'Hitting farming will affect future growth'
FARMER Brian Reidy and his wife Caroline have worked hard to establish a herd of 100 dairy cows in Tubbercurry, Co Sligo.
Caroline also works as a computer data engineer in a Sligo company Reed Recruitment. Between them they have a combined income of around €50,000 a year.
"If you count the property tax, a water charge, the reduction in the income levies -- it is going to be considerable when you add them all together.
"We are a little bit sheltered from it. It would be a lot different if we were a garda or a teacher.
"Agriculture is now being seen as the cornerstone of the economy and hitting the sector will directly affect future growth.
"The VAT increase will also affect the farm. I would imagine a number of area payments for farmers will come under pressure and if they do it is going to put a nail in the coffin for farming.
"I'm extremely worried about land-transfer taxes. If there are any changes to agricultural relief or stamp-duty exemptions it'll be disastrous.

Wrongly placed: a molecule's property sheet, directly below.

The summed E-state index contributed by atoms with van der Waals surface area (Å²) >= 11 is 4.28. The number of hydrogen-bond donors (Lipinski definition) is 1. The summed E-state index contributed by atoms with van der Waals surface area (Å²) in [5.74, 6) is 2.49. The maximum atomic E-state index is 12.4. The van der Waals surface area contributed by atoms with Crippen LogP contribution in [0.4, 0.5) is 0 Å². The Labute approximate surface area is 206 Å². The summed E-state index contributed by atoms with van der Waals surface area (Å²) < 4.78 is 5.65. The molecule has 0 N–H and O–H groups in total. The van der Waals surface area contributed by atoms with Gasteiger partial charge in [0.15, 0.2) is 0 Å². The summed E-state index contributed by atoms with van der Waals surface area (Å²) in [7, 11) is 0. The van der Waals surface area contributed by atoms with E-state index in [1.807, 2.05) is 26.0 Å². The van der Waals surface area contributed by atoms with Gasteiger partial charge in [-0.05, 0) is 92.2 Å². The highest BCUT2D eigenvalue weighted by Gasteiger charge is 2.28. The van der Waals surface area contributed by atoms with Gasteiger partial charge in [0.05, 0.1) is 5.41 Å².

"Schemes such as the early-retirement scheme for farmers don't cost the Exchequer a huge amount of money in general terms but the numbers of farmers under 35 has dropped to 7pc in 2007.
"I'm a little bit worried about the reduction in the minimum wage, as an employer something will have to be done to the social-welfare system to acknowledge the reduction to encourage people to get back into work.
"I fractured a bone in my leg last week. I had to wait six hours in A&E. If I'd a sick animal at home I can get someone out in 20 minutes to treat it."
Our picture by Noel Kennedy shows Brian and Caroline on their farm in Tubbercurry, Co Sligo